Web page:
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Idaho Fish and Game sees uptick in illegal dumping at hunting access sites

In some cases, truckloads of trash were left at sites, forcing officials to block off vehicle access.

Idaho Fish and Game officials say they have noticed an uptick in people dumping trash at hunting access points around the state.

In some cases, truckloads of trash were left at sites. 

More than a dozen instances of illegal dumping have been reported over the past 10 months in Southwest Idaho alone, officials said. The litterbugs left behind mounds of trash including construction supplies, pallets, furniture, animal remains, nails, asphalt, tires and more.

The access sites are maintained for public use and paid for with funding from hunters and anglers, so not only are the sites degraded, it costs money that could be better spent on other things.

"Every region deals with it to some degree, but we see it the most in the Southwest Region," said John Cassinelli, regional fisheries manager. "Most of our problems are on the Snake River access sites, and we've had some repeat offenders."

RELATED: 'Garbage strewn all over the place': Portland leaders unhappy with trash along Interstate 84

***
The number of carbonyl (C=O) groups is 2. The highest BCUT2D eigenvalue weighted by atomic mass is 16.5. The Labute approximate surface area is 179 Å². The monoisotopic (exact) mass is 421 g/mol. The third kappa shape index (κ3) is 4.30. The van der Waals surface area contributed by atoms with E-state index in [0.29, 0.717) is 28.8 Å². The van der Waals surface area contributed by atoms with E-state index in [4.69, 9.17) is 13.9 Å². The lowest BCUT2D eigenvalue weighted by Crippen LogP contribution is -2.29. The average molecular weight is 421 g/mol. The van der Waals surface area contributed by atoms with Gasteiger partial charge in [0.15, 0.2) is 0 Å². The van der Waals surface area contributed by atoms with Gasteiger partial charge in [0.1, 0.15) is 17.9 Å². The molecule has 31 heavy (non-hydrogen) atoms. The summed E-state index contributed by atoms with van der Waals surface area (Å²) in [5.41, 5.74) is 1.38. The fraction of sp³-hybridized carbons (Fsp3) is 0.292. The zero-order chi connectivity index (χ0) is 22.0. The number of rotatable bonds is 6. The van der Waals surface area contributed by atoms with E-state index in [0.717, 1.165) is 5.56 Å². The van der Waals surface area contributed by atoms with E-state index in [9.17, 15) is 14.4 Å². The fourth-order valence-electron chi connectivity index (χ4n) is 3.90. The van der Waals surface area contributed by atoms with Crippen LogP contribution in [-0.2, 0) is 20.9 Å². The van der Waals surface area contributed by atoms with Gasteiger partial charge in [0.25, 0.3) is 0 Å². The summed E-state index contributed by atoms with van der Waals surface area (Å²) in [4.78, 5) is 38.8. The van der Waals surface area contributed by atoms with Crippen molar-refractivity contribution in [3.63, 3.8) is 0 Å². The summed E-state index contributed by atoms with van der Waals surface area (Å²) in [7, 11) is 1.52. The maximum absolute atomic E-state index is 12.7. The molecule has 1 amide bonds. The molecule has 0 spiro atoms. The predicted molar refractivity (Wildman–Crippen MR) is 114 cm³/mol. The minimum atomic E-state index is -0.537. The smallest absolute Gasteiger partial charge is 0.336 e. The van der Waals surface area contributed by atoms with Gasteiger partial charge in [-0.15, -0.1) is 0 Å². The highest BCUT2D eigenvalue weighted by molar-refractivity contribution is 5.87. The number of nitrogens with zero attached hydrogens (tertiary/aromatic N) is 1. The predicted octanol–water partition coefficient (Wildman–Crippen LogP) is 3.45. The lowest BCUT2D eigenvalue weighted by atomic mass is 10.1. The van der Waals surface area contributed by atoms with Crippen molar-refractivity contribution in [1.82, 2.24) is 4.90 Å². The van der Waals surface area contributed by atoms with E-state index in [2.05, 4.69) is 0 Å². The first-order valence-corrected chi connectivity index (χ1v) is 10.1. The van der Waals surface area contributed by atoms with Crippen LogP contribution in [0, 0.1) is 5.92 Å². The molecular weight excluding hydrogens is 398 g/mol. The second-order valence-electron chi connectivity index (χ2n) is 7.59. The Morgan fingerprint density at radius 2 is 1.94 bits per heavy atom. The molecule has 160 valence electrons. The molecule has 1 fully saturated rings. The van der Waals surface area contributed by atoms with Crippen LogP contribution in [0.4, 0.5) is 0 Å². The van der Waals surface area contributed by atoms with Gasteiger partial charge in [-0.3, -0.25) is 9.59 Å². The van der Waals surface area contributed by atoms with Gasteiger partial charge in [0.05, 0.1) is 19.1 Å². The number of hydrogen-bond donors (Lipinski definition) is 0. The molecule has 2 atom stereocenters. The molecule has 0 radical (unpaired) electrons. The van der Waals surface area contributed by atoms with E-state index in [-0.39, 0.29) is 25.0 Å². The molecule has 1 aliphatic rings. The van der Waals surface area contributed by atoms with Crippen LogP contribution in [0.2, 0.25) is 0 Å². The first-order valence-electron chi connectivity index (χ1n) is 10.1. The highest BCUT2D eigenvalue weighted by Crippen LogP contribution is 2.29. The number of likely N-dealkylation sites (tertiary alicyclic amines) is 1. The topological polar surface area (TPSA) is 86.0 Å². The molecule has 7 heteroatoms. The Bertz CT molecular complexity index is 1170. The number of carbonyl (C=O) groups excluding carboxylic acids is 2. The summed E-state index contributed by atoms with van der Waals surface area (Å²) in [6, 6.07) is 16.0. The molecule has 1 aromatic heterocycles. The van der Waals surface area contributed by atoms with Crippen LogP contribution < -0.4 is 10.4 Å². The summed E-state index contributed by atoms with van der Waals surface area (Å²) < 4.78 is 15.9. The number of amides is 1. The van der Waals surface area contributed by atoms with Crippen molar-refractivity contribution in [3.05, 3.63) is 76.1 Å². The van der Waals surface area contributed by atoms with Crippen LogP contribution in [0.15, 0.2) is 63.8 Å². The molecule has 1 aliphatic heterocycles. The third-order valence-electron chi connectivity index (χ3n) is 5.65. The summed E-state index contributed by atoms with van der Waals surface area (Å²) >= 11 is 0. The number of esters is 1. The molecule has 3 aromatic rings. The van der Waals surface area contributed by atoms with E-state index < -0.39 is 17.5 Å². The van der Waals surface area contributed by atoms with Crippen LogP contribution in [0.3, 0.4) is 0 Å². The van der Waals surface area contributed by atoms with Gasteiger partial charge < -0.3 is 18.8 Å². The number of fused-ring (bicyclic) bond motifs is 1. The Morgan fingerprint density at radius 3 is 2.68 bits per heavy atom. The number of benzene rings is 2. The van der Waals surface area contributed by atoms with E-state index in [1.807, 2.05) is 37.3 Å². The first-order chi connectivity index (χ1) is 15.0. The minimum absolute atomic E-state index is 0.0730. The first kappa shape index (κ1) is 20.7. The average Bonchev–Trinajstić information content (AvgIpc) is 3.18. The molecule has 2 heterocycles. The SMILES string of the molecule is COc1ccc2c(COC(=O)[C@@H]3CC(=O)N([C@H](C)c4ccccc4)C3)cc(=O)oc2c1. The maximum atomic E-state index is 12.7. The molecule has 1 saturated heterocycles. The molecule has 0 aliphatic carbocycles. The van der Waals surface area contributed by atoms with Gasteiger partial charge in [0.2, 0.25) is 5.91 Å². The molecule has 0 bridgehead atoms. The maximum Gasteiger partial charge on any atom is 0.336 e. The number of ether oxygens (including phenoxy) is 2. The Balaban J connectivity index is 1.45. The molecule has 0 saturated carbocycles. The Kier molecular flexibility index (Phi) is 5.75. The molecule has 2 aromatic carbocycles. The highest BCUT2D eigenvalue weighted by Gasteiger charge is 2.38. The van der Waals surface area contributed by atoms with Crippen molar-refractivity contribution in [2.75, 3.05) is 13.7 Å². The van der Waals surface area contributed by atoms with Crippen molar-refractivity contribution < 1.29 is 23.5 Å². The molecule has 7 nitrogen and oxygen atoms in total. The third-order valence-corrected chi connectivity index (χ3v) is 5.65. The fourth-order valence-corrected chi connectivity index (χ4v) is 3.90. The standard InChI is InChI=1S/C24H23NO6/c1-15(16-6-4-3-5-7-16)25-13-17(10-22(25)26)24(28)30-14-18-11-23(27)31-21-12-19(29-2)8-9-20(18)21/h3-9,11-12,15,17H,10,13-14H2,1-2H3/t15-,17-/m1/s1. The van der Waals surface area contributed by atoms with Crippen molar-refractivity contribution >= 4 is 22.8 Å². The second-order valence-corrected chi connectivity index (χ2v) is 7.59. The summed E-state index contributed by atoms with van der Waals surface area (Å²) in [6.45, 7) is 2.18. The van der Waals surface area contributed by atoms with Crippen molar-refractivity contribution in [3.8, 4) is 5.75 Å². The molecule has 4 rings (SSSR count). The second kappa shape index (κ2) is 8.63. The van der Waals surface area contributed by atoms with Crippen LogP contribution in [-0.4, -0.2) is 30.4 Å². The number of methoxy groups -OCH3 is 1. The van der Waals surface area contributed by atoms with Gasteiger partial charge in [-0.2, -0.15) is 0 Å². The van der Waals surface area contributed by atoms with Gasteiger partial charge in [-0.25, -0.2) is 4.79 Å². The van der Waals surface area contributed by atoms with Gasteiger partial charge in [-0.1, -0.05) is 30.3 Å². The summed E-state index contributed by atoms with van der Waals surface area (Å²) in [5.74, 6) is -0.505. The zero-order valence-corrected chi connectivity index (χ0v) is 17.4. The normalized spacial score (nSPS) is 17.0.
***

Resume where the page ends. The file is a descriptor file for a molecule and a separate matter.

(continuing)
Cleaning up these illegal dumps is costly, and Fish and Game staff are forced to spend time and money hauling litter and trash.

"That money could be better spent improving these access sites for our hunters and anglers," said Curt Creson, recreation site maintenance foreman. "At a couple of these sites where dumping has occurred, we have placed large boulders to block off vehicle access in areas where it was historically allowed."

Littering on public or private property within the State of Idaho is a misdemeanor punishable by up to six months imprisonment and/or a fine up to $1,000, with the possibility of eight to 40 hours of litter cleanup.

The department is asking people to report anyone who is dumping or damaging access sites by calling any local law enforcement as soon as possible.

Tipsters are encouraged to write down any information they can, including vehicle license plate numbers, physical description of the violator and their vehicle, and note the location, day and time of the activity.

RELATED: Illegal dumping continues along Ada County backroads

RELATED: Don't Dump Idaho campaign discourages illegal dumping on public lands

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